Legends Who Led the Way: Serena Williams, H.E.R. and More Black Celebs on Trailblazers in Their Fields
Entertainers, innovators and changemakers pay tribute to those who inspired them and continue to light the path for others
GMA's Robin Roberts
"Robin is strong, inspirational, kind — and has opened up so many doors for the little girls who watched her then, hoping to make their own mark, and those who watch her now on Good Morning America." —WNBA star Candace Parker
Actor Sidney Poitier
“He was a trailblazer early in the business, and he paved the way for people like me to exist. He laid the law down early and didn’t take no for an answer, and, at a time when the odds were stacked against him, he persevered." —actor LaKeith Stanfield
Tennis Player Zina Garrison
“[When people ask me who inspired me], I always say Zina Garrison. She was an African-American tennis player and — at the time — one of only a handful of Black people [competing professionally]. Man, I just loved seeing her win!" —tennis star Serena Williams
Food Historian Jessica B. Harris
"Because of her, I started to look at my food very differently — thinking outside of just the South and slaves and soul food, to the Creole Coast, the North and the Western range — a vast and diverse influence that is a big part of American history." —chef Carla Hall
Musician Lauryn Hill
“Lauryn tapped into her own truth and expressed that in a way that nobody else could. She gave voice to the voiceless, which is an inspiration to me because that’s something I also strive to do." —musician H.E.R.
Congressman Andrew Young
"To know that Andrew Young was a friend and counsel to [Dr. Martin Luther King Jr.] — there’s so much knowledge to gain from heroes like him. He’s an inspiration." —NBA star Chris Paul
Singer Mary Wilson
"Mary was an icon in my house because she epitomized style, taste and class. I met her in person in 2019, and that was a very scary moment. They always say never meet the people you look up to, but I can tell you she lived up to the hype." —Queer Eye's Karamo Brown
Businessman George E. Johnson Sr.
"Because he was willing to use Black law firms, accounting firms, marketing and advertising agencies, he developed the ecosystem, creating true wealth in the Black community, in Chicago and nationally. That’s why he’s my hero: He showed me you can not only create a business built on excellence, but also give back to the community.” —businessman John W. Rogers Jr.
Writer Toni Morrison
“Toni Morrison is the literary mother of every Black writer — we who yearn to be worthy of walking in her shadow, though we know full well that anyone who loves language is her heir, that she belongs to the world far beyond ourselves." —writer Isabel Wilkerson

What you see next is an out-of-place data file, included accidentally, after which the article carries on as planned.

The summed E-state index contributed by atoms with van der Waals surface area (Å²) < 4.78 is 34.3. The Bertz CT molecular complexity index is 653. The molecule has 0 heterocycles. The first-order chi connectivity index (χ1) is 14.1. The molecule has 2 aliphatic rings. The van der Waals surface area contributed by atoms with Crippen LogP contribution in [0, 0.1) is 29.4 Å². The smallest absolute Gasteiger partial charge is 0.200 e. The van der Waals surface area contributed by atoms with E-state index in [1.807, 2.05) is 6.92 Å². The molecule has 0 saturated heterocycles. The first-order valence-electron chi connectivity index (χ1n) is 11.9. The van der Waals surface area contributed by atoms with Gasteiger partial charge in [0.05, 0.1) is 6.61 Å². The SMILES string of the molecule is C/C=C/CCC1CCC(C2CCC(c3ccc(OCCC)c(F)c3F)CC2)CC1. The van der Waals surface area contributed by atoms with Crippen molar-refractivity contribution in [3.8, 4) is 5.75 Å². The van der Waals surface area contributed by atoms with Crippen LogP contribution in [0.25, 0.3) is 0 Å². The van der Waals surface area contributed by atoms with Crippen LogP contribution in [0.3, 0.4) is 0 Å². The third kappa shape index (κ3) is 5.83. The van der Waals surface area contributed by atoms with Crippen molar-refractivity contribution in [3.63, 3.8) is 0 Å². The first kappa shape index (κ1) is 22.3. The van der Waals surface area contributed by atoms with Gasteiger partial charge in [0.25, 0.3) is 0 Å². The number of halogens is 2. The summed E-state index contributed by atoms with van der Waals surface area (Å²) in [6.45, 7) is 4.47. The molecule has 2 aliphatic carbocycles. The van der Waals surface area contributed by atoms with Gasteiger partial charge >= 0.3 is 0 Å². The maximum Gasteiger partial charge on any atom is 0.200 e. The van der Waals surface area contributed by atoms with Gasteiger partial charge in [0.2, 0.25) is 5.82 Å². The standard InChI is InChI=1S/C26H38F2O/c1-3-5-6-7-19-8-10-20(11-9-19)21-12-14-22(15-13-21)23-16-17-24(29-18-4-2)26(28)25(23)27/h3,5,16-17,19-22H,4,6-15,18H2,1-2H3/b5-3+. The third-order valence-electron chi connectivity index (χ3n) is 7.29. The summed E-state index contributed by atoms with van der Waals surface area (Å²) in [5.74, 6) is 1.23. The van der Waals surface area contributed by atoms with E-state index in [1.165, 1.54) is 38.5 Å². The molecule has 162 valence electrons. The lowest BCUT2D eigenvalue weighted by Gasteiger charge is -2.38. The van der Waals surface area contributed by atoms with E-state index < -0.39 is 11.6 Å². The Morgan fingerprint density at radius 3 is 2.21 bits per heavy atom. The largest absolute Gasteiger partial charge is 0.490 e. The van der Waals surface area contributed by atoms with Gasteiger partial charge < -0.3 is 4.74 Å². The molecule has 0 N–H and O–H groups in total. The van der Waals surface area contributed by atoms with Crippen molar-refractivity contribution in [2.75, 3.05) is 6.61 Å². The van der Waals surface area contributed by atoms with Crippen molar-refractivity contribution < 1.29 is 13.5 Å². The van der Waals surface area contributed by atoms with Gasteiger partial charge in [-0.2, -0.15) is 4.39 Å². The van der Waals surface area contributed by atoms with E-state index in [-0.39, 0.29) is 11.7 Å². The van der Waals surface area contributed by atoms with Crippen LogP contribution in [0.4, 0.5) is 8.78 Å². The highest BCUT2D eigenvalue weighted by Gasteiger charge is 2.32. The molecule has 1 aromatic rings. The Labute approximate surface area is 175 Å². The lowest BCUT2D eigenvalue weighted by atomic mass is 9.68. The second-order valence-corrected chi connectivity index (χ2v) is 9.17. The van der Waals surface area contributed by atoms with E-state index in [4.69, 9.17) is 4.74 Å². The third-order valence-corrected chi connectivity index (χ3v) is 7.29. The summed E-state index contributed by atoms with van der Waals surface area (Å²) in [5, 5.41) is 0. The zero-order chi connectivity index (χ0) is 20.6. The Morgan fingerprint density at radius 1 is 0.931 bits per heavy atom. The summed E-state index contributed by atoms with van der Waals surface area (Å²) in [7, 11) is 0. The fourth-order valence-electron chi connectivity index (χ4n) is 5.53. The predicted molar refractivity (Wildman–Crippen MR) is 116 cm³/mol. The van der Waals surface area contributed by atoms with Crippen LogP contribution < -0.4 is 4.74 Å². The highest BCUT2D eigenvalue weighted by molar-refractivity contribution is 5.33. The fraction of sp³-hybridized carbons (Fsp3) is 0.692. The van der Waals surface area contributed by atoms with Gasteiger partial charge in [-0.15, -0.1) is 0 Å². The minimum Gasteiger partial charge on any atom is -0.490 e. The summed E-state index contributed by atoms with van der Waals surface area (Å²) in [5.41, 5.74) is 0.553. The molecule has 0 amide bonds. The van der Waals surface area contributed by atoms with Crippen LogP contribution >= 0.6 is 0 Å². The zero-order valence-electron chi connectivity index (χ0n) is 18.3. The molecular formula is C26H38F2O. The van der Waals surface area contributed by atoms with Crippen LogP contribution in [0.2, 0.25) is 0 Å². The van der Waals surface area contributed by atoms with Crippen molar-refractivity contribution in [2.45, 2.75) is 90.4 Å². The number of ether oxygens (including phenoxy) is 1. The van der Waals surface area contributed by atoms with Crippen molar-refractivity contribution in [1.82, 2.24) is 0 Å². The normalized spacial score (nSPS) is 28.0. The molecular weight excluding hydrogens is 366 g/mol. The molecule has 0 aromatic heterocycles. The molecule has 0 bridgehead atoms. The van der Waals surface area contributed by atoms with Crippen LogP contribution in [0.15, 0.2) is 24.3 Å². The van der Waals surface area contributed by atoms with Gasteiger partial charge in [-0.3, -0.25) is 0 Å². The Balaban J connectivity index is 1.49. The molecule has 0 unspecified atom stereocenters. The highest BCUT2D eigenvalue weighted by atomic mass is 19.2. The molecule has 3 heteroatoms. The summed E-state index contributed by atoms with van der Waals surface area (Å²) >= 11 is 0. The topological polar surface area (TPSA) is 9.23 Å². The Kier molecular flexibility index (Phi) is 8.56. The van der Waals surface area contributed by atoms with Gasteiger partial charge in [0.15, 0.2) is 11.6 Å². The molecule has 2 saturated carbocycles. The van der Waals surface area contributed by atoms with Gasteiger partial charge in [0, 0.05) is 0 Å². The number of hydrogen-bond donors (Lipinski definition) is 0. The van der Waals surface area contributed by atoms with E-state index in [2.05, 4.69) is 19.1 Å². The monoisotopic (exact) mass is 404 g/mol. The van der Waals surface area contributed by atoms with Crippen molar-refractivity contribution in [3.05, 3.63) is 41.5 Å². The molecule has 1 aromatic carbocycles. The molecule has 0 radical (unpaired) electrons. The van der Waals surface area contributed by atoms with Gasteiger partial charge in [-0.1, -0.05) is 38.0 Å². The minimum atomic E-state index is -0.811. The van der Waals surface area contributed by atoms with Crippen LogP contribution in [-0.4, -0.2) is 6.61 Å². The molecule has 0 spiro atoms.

Singer Charley Pride
"Over the years of me trying to do things I was told I couldn’t or shouldn’t do, I always looked to Charley as a reason to say, ‘Yes, I can.’ When I got a record deal and realized I was going to have a shot, I said to myself, ‘No matter what happens, I can handle it, because it’s nothing compared to what Charley went through.’ " —singer Darius Rucker
Activist Yvonne Lee
"In 1961, at the age of 15, [my grandmother] became the first Black student to integrate Seacrest High School. She went on to become an impactful educator and teacher in our local school system for over 45 years. Her fearlessness is inspiring, her positivity is infectious and her tenacity has taught me to never give up." —tennis star Coco Gauff
Music Manager Clarence Avant
"[My father's] activism was about everybody. He always told me, ‘Don’t you dare talk about justice and equality for women or Black people then not apply it to others [who need it]. There’s no justice and equality in that.’ " —producer Nicole Avant
Boxer Muhammad Ali
"Muhammad Ali was the one who taught me how to work the fans and the media, to have charisma and promote myself. Without him, there would be no Shaquille O’Neal.” —basketball star Shaquille O'Neal
Former First Lady Michelle Obama
"Representation matters—kids looked at her and said, ‘If she can be there, then I can too.’ From the way she pushed boundaries to how she inspired young people to eat better and exercise, she changed so many lives." —gymnast Simone Biles
Lawyer Nina Shaw
"She is at the forefront of some of the biggest issues that are facing women and people of color in our industry. Yet when I’m talking to Nina, it is as if she’s sitting by the phone waiting for my call. She’s guided me, she’s guarded me and she’s a blessing to me." —director Ava DuVernay
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